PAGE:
If there were more performers like Patti Austin, who realizes that there is more to life than having a string of hits and has governed her life accordingly, there might be more news-talk stations across the radio dial to make up for the absence of music.
To date, Austin, who is proud of the fact that she can walk down streets unmobbed, has had a decidedly unworried philosophy about the definition of success in the world of pop music.
"Here's the thing. You have to decide what success is to you," said Austin, who is in Baltimore for tonight's "Night On The Town" concert with James Ingram at the Pier Six Concert Pavilion.
"You have to look at people like Madonna and Janet Jackson. They don't have lives. They have careers. I have always worked overtime to have a life. I figure that if I can maintain my humanity, I'll come out all right."
And, in fact, by a reasonable standard, Austin's career, which began at the age of four when she sang with jazz legend Dinah Washington, has come out all right.
Austin, the daughter of jazz trombonist Gordon Austin, contributed four lead vocals to "The Dude," Quincy Jones' 1981 classic album that put her and Ingram on the musical map. She has been nominated for two Grammy awards.
In addition, her duet with Ingram, "Baby, Come to Me," hit the top of the pop music charts, and a subsequent collaboration, "How Do You Keep the Music Playing?" yielded another Grammy nomination.
With all of that as a track record to build on, the question persists: Why isn't Patti Austin a bigger star?
Austin herself provides a partial answer through a vignette:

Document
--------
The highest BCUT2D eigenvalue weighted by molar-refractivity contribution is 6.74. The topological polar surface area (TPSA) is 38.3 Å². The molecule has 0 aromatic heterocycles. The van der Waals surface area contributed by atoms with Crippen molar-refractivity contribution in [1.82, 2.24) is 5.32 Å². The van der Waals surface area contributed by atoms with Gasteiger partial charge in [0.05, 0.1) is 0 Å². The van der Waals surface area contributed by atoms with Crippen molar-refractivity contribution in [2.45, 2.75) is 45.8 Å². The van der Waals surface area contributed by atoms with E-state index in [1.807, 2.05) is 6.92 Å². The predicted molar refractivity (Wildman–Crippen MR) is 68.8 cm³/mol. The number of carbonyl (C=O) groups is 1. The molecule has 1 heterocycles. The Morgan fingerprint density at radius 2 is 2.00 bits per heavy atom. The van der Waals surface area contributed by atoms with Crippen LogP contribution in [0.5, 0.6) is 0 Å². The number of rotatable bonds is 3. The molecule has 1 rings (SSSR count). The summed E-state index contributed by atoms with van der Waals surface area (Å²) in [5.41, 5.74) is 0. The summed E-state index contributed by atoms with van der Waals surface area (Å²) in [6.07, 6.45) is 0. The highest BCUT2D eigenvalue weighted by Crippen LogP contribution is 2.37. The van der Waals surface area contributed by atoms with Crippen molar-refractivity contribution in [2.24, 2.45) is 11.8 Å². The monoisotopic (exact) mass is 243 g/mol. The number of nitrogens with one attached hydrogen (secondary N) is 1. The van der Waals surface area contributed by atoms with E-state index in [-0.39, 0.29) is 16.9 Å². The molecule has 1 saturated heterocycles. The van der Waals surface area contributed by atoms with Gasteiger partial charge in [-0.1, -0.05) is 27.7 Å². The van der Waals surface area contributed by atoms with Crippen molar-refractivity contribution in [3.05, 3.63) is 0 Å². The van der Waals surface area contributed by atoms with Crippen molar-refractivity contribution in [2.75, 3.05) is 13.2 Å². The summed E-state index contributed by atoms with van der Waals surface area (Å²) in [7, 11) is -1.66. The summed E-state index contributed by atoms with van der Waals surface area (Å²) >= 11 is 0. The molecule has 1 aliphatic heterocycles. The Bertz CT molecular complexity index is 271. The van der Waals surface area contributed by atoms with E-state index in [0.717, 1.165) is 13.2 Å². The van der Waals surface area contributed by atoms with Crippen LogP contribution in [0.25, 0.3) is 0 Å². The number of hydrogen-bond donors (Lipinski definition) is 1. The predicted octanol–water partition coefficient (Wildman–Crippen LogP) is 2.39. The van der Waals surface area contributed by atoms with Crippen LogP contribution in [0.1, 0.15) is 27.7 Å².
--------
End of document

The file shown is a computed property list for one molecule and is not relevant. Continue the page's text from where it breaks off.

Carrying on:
"I was in a studio getting ready to do vocals for a commercial with Valerie Simpson [of the duo Ashford and Simpson] when this young singer comes in and says, 'Oh, Patti, I love your stuff and I don't understand why they don't play you more on the radio.'
"And this goes on and on for a bit and finally, Valerie says, 'The reason is because you make too much money doing this [commercials]. Well, girlfriend, think about it.'
"I grumbled off into the sunset and thought about it and she was right. I had gotten really comfortable doing this. I had neglected my solo career for almost six years."
For all the relative anonymity that her solo career has yielded, Austin's journey down the path of commercial jingles -- a walkway that has produced such pop notables as Luther Vandross, Michael Bolton and Barry Manilow -- has kept her voice in the limelight.
Yes, that's Austin's voice on the Kleenex, J.C. Penney and Maxwell House commercials. Heck, she's even a voice in one of those Energizer bunny ads (the one for Alarm soap).
But the comfort that jingle singing allowed became a sort of crutch, to the point that Austin wouldn't tour very much. When she left Jones' Qwest label last year for GRP records, Austin pledged to "put the pedal to the metal" in terms of promoting herself and her music.
"Nobody takes you any more seriously than you take yourself and I guess the perception out there was that I didn't take myself seriously," said Austin. "So, we decided to get some higher visibility with the first album and we're getting even more with the new album."
That new album is due for release in October, and it includes what Austin calls "retro stuff," with reworkings of material from Crosby, Stills, Nash and Young, the Mamas and the Papas, and a cover of "Soldier Boy."
"What I wanted to do was material that was near and dear to me," Austin said. "Nobody does melodies anymore and there's no guarantee that stuff like the Mamas and the Papas will survive. I have been encouraged by the reaction that Natalie Cole's album is getting. It's a sign that everybody wants some melody in their lives."